I’ll be giving away a free book today to some blogger — so come on in and leave a comment!

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KAREN KAY aka GEN BAILEY is the multi-published author of American Indian Historical Romances. She has written for such prestigious publishers as AVON/HarperCollins, Berkley/Penguin/Putnam and Samhain Publishing. KAREN KAY’S great grandmother was Choctaw Indian and Kay is honored to be able to write about the American Indian Culture.
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29 thoughts on “The Story Behind the Story of LAKOTA PRINCESS”

  1. Karen, I love to hear these ‘story behind the story’ tidbits – it always fascinates me to learn what inspires other writers. Isn’t it fun to see what little rabbit trails in our research can lead us to.

  2. What a fascinating story. I can just imagine the attention the Indians received in England. But the amount of research you had to do boggles the mind. I’m glad you finished it on time and saw the book release. Both of the covers are striking. I’m not sure which I like best. Wishing you lots of success, Filly Sister!

  3. Thank you for a most interesting post. We don’t realize or think about the perception of things people have. It often takes an outside eye to cut to the heart of a situation. The observations about children, dogs, and water were right on and reflected what reformers finally were bringing to light and working to correct.
    The research portion of writing would be my favorite. It is so very easy to get lost in it. I wouldn’t want to be pulled out by the necessity to write and meet a deadline.

    Thanks for the insight.

  4. Your new cover is breathtaking, Karen. What a fascinating story. And so well researched. Caitlin’s paintings are so beautiful. You can just imagine him among those Indians painting their portraits and scenes from their lives.
    Thanks for a very interesting blog today.

  5. Both covers are beautiful! The story behind Lakota Princess is fascinating. You really devoted a lot of time to research! I am sure the book must be fascinting to and I look forward to reading it.

  6. Enjoyed reading the comments. I like a bit of mystery in the reading I do so am anxious to see how it is in this book. It sounds really good.
    I like the cover

  7. Both covers are wonderful, but the new one stands out more for me. Always enjoyable to read the background bits you share with your books. Thanks for sharing with us! 😀

  8. Hi Kay, Great reading this morning. My problem with research is getting too involved with the research!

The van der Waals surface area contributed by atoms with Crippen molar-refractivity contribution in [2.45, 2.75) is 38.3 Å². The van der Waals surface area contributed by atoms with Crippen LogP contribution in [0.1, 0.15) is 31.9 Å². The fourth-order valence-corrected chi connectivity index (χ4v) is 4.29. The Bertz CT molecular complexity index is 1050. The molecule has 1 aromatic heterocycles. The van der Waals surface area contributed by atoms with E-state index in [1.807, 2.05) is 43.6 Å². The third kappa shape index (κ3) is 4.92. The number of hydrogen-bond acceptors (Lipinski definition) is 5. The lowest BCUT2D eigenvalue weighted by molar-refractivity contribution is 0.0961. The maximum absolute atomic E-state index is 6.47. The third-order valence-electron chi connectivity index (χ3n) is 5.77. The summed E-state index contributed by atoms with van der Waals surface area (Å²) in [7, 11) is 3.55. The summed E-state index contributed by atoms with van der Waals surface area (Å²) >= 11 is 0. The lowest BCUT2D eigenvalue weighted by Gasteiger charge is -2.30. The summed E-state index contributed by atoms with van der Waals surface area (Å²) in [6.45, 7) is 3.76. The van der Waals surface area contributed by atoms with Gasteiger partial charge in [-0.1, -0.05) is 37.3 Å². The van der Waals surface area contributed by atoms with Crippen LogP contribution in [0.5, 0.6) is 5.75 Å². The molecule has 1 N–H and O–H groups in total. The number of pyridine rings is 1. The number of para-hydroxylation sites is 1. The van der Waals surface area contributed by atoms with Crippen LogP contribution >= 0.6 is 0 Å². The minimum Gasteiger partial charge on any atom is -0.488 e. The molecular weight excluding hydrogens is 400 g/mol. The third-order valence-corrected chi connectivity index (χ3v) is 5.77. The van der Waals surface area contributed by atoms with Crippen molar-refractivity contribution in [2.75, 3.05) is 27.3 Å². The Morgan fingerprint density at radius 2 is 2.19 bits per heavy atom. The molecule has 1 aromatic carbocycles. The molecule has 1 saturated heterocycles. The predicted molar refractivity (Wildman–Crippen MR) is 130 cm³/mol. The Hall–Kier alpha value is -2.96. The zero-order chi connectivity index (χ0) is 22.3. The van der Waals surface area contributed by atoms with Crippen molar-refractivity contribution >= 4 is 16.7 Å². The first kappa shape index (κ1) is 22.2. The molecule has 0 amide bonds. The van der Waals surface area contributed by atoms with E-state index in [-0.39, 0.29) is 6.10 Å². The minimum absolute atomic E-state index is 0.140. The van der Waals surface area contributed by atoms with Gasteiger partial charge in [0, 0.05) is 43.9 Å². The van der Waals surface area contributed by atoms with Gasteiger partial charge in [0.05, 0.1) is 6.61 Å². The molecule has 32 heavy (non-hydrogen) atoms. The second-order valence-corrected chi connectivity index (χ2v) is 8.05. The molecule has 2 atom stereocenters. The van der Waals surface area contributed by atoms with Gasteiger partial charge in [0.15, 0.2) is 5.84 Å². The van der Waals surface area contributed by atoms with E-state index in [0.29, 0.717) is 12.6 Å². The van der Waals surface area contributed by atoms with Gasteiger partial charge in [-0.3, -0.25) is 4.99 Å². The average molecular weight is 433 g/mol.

This story sounds great. I’m glad you’re bringing it back. Both covers are wonderful.

  9. Hi Linda!

    Yes the research for that second book was incredible — but well worth it because of all I learned. Compared to that my research nowadays (and particularly so with the internet) is so much easier. 🙂

  10. Hi Patricia!

    Right on with your observations. And the research…it is so fascinating, like you said. I hope,by the way, that you’ve received your book — I did mail it last week I believe or perhaps the week before — I lose track of time. Thanks for your ever insightful post!

  11. Good Morning Elizabeth!

    Yes, Catlin was/is my favorite “Go-to” for research on Indians — unprejudiced — many accounts of the time were prejudiced and placed on the Indians the blackness of the soul usually doing the writing.

    One also has to be careful in research because of the lies and tales that are sometimes told. Interesting field, research…

  12. Hi Lori!

    So nice to hear from you. Yes, the research was a little daunting, but well worth it — like I said, it included the American Indian side of the story, some background on the royal family and the life and style of England. But I love this story — it remains one of my most favorites.

  13. Hi Joye!

    It’s so interesting that England in particular lends itself well to the mystery. It came naturally as my hero made his trek across the ocean. And the mystic of the royal family at that time also added to the flavor of the story. It was fun to write, actually.

  14. Hi Mary J!

    Me, too! Me, too! I get really caught up in the research — and with I wonder what might have happened if… 🙂

    Thanks for your delightful post.

  15. As always, I enjoy hearing about your back stories and research. I’m sure you love the computer over microfilm! And I have to totally agree with how the Indians thought of England as uncivilized! And they called the Indians savages when they took care of their people and the land so much better. All lovely covers!

  16. Hi Catslady!

    Yes, it was an eye opener for me. One other thing I should say about doing research is that my eyes have been opened so to speak — when one researches real history, it does much to cause one to realize that we have been mightily lied to.

  17. Hi Karen! I love to read about the research and background information you post. It just fascinates me how much work is done to create a wonderful book. I love your characters and stories you create in each and every book. Hats off to you !

  18. Hi Melinda!

    I owe you yet another email — bear with me as I check my schedule with my husband — deadlines — I’m sort of suffering right now from lack-of-deadline-osis. 🙂

  19. Kay, both these covers are wonderful, but I think I like the new one better. Just by a little…LOLLOL Oh, I felt your anxiety when you wrote about your characters not talking to you and you being under a deadline. That would scare me to death! You must work well under pressure. This is really an interesting post–as always.